Heat, hurricanes, rolling blackouts, food shortages, high fuel costs, more COVID, political violence. By the end of summer, will people will take our dire situation more seriously?
The craziness seems to be speeding up, doesn’t it? It’s not difficult to see that we’re on a trajectory to a radically different world than the one we’ve been used to in the post-WWII era. The hard part is trying to predict when things will happen and pin them down to a useful time frame. With Memorial Day marking the beginning of the social (though not astronomical) summer season, let’s peer into the crystal ball and see what we might expect to live through by the end of summer.
First: it’s going to be a hot one. The NOAA’s most recent monthly climate trends report anticipates higher than average temperatures across almost all of the continental United States, save for a couple very lucky bubbles in the Pacific Northwest and the Northern Plains states. The desert Southwest and New England should prepare for a real scorching by the end of summer, with no end in sight for the western drought. This means more wildfires than usual, although with the climate in flux, what’s “normal” anymore anyway?
By all accounts, there’s a food shortage coming. Sara Menker, an expert food insecurity analyst, told the UN Security Council on May 19th that global wheat stocks were lower than expected, with only about ten weeks left at the current rate of consumption (and that was over a week ago), with other grains like maize and rice (and cooking oil) also in low supply. That means some serious hunger by the end of summer, before the next grain harvest is due in the Northern hemisphere.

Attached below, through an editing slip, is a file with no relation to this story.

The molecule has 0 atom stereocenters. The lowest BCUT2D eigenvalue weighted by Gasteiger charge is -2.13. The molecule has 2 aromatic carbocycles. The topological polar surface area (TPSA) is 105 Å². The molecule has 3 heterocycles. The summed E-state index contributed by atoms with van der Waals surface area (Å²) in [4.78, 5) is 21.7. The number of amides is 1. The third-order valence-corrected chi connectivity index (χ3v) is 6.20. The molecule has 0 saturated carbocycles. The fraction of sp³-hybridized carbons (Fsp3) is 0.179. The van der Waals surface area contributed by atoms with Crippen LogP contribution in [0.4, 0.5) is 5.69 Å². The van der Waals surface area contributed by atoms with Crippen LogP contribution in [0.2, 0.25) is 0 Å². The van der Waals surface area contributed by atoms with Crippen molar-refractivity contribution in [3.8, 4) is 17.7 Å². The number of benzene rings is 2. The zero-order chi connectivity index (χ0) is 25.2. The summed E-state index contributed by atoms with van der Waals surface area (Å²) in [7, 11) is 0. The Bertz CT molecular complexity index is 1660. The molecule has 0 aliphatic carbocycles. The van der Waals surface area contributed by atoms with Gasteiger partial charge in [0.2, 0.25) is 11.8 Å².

That next harvest is also looking to be smaller than usual. The Russia/Ukraine war in one of the world’s most important breadbaskets will impact food supplies, of course. But so will the rising heat, ongoing drought and climate crisis, fertilizer shortage and price hikes, export bans in countries who want to safeguard their domestic food supply first, and continuing logistical bottlenecks. Some farmers in the southern Plains have already abandoned their crops. Readers in the United States already feel the shortage as higher food prices, but it means that many people in poorer countries are likely to be priced out of food altogether, much as they were after the Great Recession in 2007.
Expect some bad hurricanes by the end of summer and into fall. For the 7th season in a row, NOAA’s hurricane forecast predicts more storms than the 30-year average, with 14 to 21 named storms, 6-10 of which become hurricanes, and 3-6 of those being particularly intense. Hurricanes gain strength from warm ocean surface temperatures and warm air that holds more moisture.
Relief efforts after those hurricanes (and everything else in the country, really) will be harder and more expensive due to the fuel shortage and the rising price of diesel. Some big trucks already burn through $500-$700 per day in diesel. Not only does this directly worsen the food shortage, it will also do so indirectly as grain from the coming (pitiful) harvest will be diverted away from hungry people and into hungry gas tanks as biofuels. Last month, President Biden told Iowa farmers that he’s raising the percentage of corn ethanol that can be blended into gasoline this summer, saving consumers $0.10 per gallon as prices zoom upwards of $6 in California.